The storyline is really cute and a good, nice concept, while the characters were really comedic!
The acting/casting were selected and portrayed perfectly for the type of characters for the story and played well. Not over or under done.
As for the music, I don't quite remember. Except the club music and them dancing having a blasting time; where they acted like high school with "fake i.d.'s" in a school uniform, even though they're old enough to enter the club lol.
WAAAY BETTER than the American version of My Sassy Girl. This original is the best, so don't even bother with the remake. It's just plain, stupid, bad directing, acting, and bad story changes.
Directed by kwak Jae-Yong (곽재용)
Screenplay by kwak Jae-Yong (곽재용)
Based on a series of true stories posted by Ho-sik Kim on the Internet describing his relationship with his girlfriend. These were later transformed into a best-selling book and the movie follows the book closely.
My Sassy Girl (엽기적인 그녀; literally, That Bizarre Girl) is a 2001 South Korean romantic comedy film directed by Kwak Jae-yong, in which the lead protagonist's chance meeting with a drunk girl on the train changes his life. It is based on the true story told in a series of love letters written by Kim Ho-sik, a man who initially posted them on the Internet and later adapted them into a novel.
The film was extremely successful in South Korea. When My Sassy Girl was released throughout East Asia, it became a mega blockbuster hit in the entire region, from Japan, China, Taiwan, Philippines, Hong Kong, Singapore, Vietnam and Indonesia, to the point where it was drawing comparisons to Titanic. An American remake, starring Jesse Bradford and Elisha Cuthbert, and directed by Yann Samuell was released in 2008. A Japanese drama adaptation with Tsuyoshi Kusanagi and actress Rena Tanaka as the leads started broadcasting in April 2008.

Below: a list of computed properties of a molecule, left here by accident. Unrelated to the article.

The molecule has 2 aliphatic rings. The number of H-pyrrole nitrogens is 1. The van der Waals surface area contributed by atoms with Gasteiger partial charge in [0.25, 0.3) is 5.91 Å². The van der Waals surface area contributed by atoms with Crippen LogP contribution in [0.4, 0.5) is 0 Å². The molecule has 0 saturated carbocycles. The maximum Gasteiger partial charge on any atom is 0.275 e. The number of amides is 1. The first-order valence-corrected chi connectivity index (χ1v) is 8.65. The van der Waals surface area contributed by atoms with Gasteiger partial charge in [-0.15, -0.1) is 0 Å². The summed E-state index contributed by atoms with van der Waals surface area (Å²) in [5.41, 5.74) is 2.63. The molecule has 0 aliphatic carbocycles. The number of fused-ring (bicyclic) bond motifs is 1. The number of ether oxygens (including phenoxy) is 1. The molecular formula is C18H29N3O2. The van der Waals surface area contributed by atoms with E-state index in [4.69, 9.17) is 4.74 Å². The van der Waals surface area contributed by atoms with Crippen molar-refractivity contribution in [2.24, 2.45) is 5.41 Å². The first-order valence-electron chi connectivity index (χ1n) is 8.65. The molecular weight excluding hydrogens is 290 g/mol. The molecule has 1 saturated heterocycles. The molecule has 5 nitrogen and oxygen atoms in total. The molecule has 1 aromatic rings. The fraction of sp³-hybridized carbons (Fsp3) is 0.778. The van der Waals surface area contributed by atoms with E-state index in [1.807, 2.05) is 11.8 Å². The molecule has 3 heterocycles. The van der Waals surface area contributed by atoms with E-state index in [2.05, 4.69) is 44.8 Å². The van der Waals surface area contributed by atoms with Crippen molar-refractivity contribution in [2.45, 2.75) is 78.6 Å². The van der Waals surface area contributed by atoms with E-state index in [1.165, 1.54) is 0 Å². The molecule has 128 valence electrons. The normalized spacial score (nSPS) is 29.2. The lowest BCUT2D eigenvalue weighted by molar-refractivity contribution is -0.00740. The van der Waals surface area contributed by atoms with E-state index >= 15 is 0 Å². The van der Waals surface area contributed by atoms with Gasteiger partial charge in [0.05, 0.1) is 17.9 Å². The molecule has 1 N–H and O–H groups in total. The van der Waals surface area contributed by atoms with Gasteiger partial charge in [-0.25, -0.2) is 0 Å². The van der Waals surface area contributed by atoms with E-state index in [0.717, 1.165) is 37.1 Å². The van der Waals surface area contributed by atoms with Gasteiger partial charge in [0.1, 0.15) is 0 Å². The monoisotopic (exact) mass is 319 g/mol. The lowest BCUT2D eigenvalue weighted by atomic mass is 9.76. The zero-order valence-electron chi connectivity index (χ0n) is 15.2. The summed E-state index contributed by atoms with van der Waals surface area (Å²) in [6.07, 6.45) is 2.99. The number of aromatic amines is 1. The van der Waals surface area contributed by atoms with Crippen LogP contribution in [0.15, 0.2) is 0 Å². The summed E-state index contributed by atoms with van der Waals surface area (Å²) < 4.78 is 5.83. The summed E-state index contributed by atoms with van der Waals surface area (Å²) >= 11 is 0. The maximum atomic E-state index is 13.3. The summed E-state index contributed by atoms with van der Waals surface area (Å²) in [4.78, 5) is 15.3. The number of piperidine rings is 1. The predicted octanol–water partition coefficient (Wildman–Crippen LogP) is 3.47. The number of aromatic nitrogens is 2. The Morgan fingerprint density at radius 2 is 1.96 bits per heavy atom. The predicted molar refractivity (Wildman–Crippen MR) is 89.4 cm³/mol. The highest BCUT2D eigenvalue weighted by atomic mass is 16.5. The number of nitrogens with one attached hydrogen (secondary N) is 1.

The film tells the story of a male college student, Gyeon-woo (Cha Tae-Hyun), and the Girl (Jun Ji-hyun) who is never named in the movie. Gyeon-woo just cannot seem to catch a romantic break. His prospects are so pathetic that even his mother tries to help, telling him to visit his aunt for two reasons. Firstly, because Gyeon-woo reminds his aunt of her son who drowned recently; secondly, because there is a girl his aunt wants to introduce him to. Gyeon-woo repeatedly puts off going to see his aunt.
The movie begins with Gyeon-woo on top of a mountain, speaking wistfully about a girl he knew two years ago that had buried a time capsule with him on that mountain. She had never returned like she'd promised. Next, one sees Gyeon-woo at a photo studio, having his passport photo taken. He is called by his aunt so that she can finally introduce him to the girl she's been trying to set him up with. The movie then flashes back to the past.
While Gyeon-woo is at a restaurant with some of his friends, he is interrupted by a call from his mother telling him to go meet the girl that his aunt wants to set him up with. He refuses and continues to eat with his friends. At the train station on his way to his aunt's, he observes a girl, drunk, standing precariously close to the edge of the train platform as the train approaches; he pulls her to safety just in time. Inside the train, Gyeon-woo cannot help but stare at the girl wavering back and forth. He is slightly attracted to her but repulsed by her drunkenness. Finally, she throws up on a passenger and faints but not before she calls Gyeon-woo "honey". The passenger aggressively chides Gyeon-woo and tells him to take care of his girlfriend. Gyeon-woo, completely flustered, carries her all the way to the nearest hotel. While he is showering, her cell phone rings. Stark naked, he runs out to answer it and informs the caller of their location. Just as Gyeon-woo realizes there are no towels in the shower, a pair of women police officers burst into the room and arrest him.